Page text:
First of all, know that with comparatively minor modifications, a conventional internal combustion engine (ICE) can handle hydrogen. That's not an issue. So it's not that the rotary engine by its nature can do something that one with pistons can't.
But as Kashiwagi explained, the fact that hydrogen is highly combustible makes using it in a reciprocating ICE a bit tricky. That's because as an engine runs, the exhaust valves become hot. So if the fuel-air mixture is injected into the hot cylinder, and if that fuel just happens to be hydrogen, then the hydrogen is likely to ignite too early, giving rise to what he describes as "abnormal combustion."* Another issue relates to the comparative densities of gasoline and hydrogen, with hydrogen, of course, being far less dense (after all, it is a gas.) What this means is that in order to get the required level of fuel for combustion there needs to be a lot more hydrogen in the cylinder: 29.5% of the volume of the chamber versus 1.7% for gasoline. As a result, it is difficult to get a sufficient amount of air in a typical cylinder for complete hydrogen combustion.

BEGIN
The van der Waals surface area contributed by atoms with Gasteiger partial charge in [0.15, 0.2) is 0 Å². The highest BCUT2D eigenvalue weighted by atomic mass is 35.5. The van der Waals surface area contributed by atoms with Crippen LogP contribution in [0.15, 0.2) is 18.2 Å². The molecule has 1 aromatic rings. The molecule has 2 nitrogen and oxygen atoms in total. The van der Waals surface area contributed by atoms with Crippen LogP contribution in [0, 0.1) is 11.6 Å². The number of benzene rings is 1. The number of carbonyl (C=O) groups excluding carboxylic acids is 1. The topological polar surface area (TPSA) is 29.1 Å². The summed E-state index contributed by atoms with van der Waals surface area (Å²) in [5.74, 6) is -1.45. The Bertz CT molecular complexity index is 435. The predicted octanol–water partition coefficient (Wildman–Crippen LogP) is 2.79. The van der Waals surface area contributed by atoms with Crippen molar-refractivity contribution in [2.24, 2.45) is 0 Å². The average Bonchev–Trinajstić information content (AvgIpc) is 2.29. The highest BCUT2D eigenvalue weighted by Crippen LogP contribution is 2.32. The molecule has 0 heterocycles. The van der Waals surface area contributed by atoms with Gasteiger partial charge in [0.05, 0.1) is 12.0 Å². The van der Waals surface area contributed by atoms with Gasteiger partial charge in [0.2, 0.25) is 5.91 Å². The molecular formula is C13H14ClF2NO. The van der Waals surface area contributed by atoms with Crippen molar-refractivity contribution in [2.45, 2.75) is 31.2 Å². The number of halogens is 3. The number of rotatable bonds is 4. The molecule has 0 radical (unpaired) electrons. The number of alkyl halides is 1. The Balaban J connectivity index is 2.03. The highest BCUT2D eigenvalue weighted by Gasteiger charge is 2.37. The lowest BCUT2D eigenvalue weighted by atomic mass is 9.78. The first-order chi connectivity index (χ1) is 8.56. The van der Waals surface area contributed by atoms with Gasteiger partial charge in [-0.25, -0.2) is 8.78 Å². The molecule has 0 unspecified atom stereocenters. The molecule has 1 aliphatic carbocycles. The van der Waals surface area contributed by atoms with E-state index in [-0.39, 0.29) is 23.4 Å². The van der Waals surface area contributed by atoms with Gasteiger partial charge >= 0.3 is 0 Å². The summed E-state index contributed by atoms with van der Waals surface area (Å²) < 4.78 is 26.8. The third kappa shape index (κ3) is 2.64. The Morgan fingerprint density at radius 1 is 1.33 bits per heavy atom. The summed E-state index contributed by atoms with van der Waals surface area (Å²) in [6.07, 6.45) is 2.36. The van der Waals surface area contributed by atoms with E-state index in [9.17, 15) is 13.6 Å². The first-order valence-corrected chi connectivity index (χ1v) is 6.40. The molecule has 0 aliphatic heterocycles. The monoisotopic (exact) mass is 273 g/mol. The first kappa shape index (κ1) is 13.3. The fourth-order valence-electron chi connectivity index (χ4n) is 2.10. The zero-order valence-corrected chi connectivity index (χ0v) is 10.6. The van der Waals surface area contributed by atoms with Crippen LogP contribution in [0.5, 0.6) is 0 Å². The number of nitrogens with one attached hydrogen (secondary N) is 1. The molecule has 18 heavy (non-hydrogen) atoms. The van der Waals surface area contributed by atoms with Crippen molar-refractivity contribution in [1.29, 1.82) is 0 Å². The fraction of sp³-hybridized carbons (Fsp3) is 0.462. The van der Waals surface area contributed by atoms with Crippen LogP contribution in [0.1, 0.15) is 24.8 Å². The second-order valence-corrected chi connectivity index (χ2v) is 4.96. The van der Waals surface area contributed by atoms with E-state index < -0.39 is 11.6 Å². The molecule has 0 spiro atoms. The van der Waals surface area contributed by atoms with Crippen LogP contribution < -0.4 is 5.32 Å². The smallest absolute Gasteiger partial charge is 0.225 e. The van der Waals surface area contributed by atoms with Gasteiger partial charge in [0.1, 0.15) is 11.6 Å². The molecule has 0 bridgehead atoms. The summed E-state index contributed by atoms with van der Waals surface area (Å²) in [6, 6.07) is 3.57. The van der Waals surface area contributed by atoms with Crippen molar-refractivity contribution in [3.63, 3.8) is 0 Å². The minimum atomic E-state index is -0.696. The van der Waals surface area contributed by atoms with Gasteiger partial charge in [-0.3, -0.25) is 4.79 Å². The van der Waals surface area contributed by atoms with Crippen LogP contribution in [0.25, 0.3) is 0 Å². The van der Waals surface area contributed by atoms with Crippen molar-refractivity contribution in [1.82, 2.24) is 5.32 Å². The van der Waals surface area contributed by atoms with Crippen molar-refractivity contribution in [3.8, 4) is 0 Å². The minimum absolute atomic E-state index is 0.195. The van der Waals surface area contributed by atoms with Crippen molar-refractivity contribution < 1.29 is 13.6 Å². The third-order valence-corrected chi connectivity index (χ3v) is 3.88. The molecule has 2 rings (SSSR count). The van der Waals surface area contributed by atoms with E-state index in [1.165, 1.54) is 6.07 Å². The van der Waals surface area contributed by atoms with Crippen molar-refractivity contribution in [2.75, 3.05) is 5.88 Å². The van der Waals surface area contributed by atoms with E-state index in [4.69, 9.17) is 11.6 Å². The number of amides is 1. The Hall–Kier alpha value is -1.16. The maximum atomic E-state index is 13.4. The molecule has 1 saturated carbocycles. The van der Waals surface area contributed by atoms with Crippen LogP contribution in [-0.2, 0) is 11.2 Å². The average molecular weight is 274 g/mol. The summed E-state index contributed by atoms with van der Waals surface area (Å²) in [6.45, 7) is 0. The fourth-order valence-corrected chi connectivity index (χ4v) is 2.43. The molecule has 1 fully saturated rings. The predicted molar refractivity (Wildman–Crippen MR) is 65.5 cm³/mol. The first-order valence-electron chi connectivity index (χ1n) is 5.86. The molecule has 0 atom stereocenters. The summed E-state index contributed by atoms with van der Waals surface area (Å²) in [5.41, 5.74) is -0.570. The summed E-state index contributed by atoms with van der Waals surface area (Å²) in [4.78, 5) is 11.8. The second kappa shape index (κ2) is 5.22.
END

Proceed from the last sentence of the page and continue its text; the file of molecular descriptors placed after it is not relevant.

However, in a rotary engine, the intake, combustion, and exhaust chambers are separate from one another. Consequently, when the hydrogen is injected into the rotary engine, there is no premature combustion. In addition to which, the air/fuel issue is more readily addressed by adding an injector to the rotary engine, which is exceedingly difficult to do given the packaging of a typical combustion chamber. These factors, as well as the longer cycle of a rotary engine, means that there is more complete combustion of the hydrogen, which means that there is better use of the available energy.